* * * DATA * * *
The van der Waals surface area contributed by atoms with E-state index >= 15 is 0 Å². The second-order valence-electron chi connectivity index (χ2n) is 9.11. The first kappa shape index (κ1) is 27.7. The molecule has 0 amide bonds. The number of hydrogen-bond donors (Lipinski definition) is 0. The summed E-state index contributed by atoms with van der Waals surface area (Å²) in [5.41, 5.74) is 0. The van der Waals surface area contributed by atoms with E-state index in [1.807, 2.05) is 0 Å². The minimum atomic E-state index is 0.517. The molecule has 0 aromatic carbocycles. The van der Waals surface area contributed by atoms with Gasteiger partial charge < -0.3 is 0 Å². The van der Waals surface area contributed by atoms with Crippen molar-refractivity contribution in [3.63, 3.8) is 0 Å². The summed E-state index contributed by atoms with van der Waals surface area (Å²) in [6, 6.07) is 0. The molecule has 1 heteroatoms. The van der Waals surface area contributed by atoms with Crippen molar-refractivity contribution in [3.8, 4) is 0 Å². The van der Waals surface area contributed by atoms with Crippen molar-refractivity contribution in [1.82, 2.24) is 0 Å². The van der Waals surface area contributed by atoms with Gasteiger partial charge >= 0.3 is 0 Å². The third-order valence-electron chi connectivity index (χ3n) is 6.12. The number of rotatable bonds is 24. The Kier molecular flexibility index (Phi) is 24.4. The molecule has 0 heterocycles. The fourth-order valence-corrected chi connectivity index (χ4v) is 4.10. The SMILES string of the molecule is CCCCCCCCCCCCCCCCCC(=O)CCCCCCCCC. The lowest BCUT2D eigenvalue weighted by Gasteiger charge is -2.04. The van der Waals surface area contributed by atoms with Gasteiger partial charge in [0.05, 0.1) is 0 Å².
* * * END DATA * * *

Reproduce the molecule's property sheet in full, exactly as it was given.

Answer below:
The van der Waals surface area contributed by atoms with E-state index >= 15 is 0 Å². The second-order valence-electron chi connectivity index (χ2n) is 9.11. The first kappa shape index (κ1) is 27.7. The molecule has 0 amide bonds. The number of hydrogen-bond donors (Lipinski definition) is 0. The summed E-state index contributed by atoms with van der Waals surface area (Å²) in [5.41, 5.74) is 0. The van der Waals surface area contributed by atoms with E-state index in [1.807, 2.05) is 0 Å². The minimum atomic E-state index is 0.517. The molecule has 0 aromatic carbocycles. The van der Waals surface area contributed by atoms with Gasteiger partial charge < -0.3 is 0 Å². The van der Waals surface area contributed by atoms with Crippen molar-refractivity contribution in [3.63, 3.8) is 0 Å². The summed E-state index contributed by atoms with van der Waals surface area (Å²) in [6, 6.07) is 0. The molecule has 1 heteroatoms. The van der Waals surface area contributed by atoms with Crippen molar-refractivity contribution in [3.8, 4) is 0 Å². The van der Waals surface area contributed by atoms with Crippen molar-refractivity contribution in [1.82, 2.24) is 0 Å². The van der Waals surface area contributed by atoms with Gasteiger partial charge >= 0.3 is 0 Å². The third-order valence-electron chi connectivity index (χ3n) is 6.12. The number of rotatable bonds is 24. The Kier molecular flexibility index (Phi) is 24.4. The molecule has 0 heterocycles. The fourth-order valence-corrected chi connectivity index (χ4v) is 4.10. The SMILES string of the molecule is CCCCCCCCCCCCCCCCCC(=O)CCCCCCCCC. The lowest BCUT2D eigenvalue weighted by Gasteiger charge is -2.04. The van der Waals surface area contributed by atoms with Gasteiger partial charge in [0.05, 0.1) is 0 Å².